“The poet would not be bought, either by affirmation or exclusion.”

Recalling the Spiritual Vision of Robert Hayden, America’s First Black Poet Laureate – Josef Sorett – Religion & Politics – 5/9/17

“Though his artistic vision squared well with an international vision of human rights that was then emerging in opposition to European fascism and U.S. segregation, Hayden nonetheless declared his opposition to the idea that work by black poets was received, ‘as the custom is, entirely in the light of sociology and politics.’ Additionally, he contended that uncritical celebrations of underdeveloped work by black artists— by a lib­eral, largely white art world— were equally undesirable. He explained further in the Counterpoise introduction that neither ‘a con­science to salve’ nor a political ‘axe to grind’ were due cause for anybody to be ‘overpraised.’ To be clear, Hayden was not suggesting that mainstream presses were indiscriminately underwriting black mediocrity. After all, he would not receive a contract from a commercial publishing house for another two decades. However, those who presided over publication oppor­tunities—’editors, reviewers, anthologists’—were not to be granted the power of life and death over an artist’s vision. Black leaders and the (presumably white) liter­ary establishment were both served notice. The poet would not be bought, either by affirmation or exclusion.”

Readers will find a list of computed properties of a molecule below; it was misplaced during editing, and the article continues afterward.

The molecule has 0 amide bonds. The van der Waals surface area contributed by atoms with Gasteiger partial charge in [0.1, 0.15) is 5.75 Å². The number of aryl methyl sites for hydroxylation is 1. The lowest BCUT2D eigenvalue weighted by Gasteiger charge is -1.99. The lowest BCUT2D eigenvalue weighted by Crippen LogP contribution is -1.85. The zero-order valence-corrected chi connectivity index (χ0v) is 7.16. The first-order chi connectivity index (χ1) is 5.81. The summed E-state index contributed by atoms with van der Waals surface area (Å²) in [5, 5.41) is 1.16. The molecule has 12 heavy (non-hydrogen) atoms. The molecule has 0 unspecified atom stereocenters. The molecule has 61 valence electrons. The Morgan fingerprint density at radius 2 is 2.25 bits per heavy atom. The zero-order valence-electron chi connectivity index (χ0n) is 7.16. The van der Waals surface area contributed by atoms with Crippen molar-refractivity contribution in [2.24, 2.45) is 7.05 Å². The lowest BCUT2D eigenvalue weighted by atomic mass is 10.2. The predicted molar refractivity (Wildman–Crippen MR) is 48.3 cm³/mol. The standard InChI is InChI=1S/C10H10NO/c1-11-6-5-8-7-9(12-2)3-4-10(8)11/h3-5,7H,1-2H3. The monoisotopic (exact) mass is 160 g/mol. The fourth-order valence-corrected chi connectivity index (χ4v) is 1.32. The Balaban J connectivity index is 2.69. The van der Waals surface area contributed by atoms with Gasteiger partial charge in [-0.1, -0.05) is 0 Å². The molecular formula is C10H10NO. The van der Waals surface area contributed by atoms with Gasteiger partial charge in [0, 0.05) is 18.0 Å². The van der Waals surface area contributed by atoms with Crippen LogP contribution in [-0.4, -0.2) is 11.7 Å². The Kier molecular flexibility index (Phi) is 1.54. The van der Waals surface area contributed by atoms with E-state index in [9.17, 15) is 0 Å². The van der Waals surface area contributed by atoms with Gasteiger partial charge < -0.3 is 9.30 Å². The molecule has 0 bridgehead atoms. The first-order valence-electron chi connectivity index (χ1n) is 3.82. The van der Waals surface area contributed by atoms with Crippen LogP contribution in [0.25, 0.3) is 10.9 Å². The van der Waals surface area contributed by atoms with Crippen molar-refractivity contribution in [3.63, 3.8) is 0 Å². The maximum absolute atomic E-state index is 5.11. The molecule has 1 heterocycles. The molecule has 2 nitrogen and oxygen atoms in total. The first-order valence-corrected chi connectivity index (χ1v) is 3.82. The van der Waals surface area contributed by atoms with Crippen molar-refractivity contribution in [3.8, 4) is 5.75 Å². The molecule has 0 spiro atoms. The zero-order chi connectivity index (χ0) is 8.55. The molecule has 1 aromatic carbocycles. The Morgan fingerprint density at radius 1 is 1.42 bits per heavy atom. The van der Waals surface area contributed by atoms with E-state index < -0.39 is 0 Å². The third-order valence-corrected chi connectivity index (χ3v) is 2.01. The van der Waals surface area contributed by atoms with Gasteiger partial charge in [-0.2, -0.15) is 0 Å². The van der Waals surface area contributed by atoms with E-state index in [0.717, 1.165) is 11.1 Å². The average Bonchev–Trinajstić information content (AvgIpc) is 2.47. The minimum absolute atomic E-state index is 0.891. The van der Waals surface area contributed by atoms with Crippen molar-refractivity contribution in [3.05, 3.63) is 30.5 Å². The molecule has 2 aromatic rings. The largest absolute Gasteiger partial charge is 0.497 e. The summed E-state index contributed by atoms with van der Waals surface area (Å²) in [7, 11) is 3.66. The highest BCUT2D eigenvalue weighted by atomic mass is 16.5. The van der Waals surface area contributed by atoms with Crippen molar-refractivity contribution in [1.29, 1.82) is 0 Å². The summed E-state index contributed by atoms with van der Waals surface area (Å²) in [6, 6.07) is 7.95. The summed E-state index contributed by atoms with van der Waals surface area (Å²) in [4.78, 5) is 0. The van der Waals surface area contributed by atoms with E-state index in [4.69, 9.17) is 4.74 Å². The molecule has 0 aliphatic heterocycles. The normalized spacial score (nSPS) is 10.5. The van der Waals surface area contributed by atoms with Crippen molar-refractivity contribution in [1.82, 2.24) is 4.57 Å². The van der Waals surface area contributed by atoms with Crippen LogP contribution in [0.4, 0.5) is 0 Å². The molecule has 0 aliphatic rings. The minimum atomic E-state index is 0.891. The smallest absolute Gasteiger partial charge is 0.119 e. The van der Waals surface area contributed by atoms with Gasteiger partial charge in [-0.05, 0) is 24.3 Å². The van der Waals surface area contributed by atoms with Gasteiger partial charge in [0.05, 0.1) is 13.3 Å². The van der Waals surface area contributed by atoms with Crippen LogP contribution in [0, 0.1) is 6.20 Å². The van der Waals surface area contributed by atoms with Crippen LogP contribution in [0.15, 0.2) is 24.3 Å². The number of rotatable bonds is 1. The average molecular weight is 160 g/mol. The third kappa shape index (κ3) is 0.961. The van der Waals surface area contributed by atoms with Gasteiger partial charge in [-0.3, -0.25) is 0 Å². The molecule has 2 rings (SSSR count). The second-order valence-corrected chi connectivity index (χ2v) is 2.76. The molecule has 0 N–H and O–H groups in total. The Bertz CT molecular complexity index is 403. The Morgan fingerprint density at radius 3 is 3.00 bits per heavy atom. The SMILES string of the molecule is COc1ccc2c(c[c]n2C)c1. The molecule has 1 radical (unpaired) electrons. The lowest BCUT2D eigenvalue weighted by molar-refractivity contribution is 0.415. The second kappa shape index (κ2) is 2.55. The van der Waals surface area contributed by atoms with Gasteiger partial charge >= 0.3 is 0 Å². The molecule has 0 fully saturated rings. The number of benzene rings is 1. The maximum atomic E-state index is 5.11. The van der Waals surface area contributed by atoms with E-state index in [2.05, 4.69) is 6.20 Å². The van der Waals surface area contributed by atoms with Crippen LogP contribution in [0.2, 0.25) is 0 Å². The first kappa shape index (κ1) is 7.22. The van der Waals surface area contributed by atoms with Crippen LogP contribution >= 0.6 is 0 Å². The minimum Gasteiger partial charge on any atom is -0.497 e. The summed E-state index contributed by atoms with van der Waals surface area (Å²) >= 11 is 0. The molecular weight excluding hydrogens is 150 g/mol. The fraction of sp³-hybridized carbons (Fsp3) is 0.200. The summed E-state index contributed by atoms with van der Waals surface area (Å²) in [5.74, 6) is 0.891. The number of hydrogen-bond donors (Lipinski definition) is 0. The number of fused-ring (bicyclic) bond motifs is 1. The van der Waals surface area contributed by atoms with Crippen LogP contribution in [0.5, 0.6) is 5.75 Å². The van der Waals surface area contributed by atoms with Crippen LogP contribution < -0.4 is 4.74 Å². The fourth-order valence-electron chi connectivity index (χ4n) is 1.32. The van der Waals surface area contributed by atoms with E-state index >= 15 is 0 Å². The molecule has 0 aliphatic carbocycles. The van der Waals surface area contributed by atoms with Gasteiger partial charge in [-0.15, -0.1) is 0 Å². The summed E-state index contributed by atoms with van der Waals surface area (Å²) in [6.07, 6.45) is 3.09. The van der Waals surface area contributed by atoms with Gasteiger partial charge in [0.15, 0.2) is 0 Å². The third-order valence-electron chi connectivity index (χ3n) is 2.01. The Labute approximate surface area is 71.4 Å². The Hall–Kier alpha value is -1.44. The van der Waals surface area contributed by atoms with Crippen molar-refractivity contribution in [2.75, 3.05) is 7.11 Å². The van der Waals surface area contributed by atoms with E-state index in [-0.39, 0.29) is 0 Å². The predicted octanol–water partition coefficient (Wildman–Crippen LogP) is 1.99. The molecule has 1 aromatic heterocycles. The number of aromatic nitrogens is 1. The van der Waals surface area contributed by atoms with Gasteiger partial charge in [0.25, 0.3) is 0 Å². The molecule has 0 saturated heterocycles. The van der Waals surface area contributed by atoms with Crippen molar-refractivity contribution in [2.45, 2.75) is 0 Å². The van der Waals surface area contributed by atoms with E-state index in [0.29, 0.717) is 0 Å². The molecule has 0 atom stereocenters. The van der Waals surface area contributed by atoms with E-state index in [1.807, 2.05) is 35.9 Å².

Frederick Douglass

Robert Hayden

When it is finally ours, this freedom, this liberty, this beautiful
and terrible thing, needful to man as air,
usable as earth; when it belongs at last to all,
when it is truly instinct, brain matter, diastole, systole,
reflex action; when it is finally won; when it is more
than the gaudy mumbo jumbo of politicians:

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